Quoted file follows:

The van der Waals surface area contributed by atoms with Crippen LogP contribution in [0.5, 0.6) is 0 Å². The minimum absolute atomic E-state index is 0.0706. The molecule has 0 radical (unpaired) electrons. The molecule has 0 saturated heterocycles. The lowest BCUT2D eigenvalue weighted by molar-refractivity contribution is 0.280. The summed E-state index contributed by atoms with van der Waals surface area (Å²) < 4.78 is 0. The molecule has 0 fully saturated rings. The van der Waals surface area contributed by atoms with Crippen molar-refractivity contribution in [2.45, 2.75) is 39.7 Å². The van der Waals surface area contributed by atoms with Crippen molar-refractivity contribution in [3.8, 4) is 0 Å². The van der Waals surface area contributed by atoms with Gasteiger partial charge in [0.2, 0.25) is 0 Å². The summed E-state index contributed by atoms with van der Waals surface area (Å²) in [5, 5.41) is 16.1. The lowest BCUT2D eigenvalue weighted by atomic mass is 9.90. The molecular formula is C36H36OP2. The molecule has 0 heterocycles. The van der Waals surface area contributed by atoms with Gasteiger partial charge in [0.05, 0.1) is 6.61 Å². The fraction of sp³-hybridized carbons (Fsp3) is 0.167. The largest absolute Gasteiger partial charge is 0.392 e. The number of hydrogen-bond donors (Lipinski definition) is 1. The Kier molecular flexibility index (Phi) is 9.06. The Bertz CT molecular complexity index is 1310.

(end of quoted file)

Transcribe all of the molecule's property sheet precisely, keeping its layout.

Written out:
The van der Waals surface area contributed by atoms with Crippen LogP contribution in [0.5, 0.6) is 0 Å². The minimum absolute atomic E-state index is 0.0706. The molecule has 0 radical (unpaired) electrons. The molecule has 0 saturated heterocycles. The lowest BCUT2D eigenvalue weighted by molar-refractivity contribution is 0.280. The summed E-state index contributed by atoms with van der Waals surface area (Å²) < 4.78 is 0. The molecule has 0 fully saturated rings. The van der Waals surface area contributed by atoms with Crippen molar-refractivity contribution in [2.45, 2.75) is 39.7 Å². The van der Waals surface area contributed by atoms with Crippen molar-refractivity contribution in [3.8, 4) is 0 Å². The van der Waals surface area contributed by atoms with Gasteiger partial charge in [0.2, 0.25) is 0 Å². The summed E-state index contributed by atoms with van der Waals surface area (Å²) in [5, 5.41) is 16.1. The lowest BCUT2D eigenvalue weighted by atomic mass is 9.90. The molecular formula is C36H36OP2. The molecule has 0 heterocycles. The van der Waals surface area contributed by atoms with Gasteiger partial charge in [0.05, 0.1) is 6.61 Å². The fraction of sp³-hybridized carbons (Fsp3) is 0.167. The largest absolute Gasteiger partial charge is 0.392 e. The number of hydrogen-bond donors (Lipinski definition) is 1. The Kier molecular flexibility index (Phi) is 9.06. The Bertz CT molecular complexity index is 1310.